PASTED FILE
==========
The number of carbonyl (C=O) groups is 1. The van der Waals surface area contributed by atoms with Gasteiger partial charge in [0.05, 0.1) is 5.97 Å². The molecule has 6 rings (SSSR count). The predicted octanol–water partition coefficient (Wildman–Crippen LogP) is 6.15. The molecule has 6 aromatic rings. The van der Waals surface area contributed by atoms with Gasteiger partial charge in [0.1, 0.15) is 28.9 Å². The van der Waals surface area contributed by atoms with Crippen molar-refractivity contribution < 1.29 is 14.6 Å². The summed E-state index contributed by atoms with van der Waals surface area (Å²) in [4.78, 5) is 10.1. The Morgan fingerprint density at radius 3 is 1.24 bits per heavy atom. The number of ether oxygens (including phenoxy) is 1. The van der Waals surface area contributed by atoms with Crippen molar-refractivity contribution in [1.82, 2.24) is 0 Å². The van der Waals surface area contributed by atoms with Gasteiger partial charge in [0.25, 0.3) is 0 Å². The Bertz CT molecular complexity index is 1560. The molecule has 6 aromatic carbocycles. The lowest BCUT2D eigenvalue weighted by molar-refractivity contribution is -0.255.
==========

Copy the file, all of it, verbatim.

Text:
The number of carbonyl (C=O) groups is 1. The van der Waals surface area contributed by atoms with Gasteiger partial charge in [0.05, 0.1) is 5.97 Å². The molecule has 6 rings (SSSR count). The predicted octanol–water partition coefficient (Wildman–Crippen LogP) is 6.15. The molecule has 6 aromatic rings. The van der Waals surface area contributed by atoms with Gasteiger partial charge in [0.1, 0.15) is 28.9 Å². The van der Waals surface area contributed by atoms with Crippen molar-refractivity contribution < 1.29 is 14.6 Å². The summed E-state index contributed by atoms with van der Waals surface area (Å²) in [4.78, 5) is 10.1. The Morgan fingerprint density at radius 3 is 1.24 bits per heavy atom. The number of ether oxygens (including phenoxy) is 1. The van der Waals surface area contributed by atoms with Crippen molar-refractivity contribution in [1.82, 2.24) is 0 Å². The van der Waals surface area contributed by atoms with Gasteiger partial charge in [0.25, 0.3) is 0 Å². The Bertz CT molecular complexity index is 1560. The molecule has 6 aromatic carbocycles. The lowest BCUT2D eigenvalue weighted by molar-refractivity contribution is -0.255.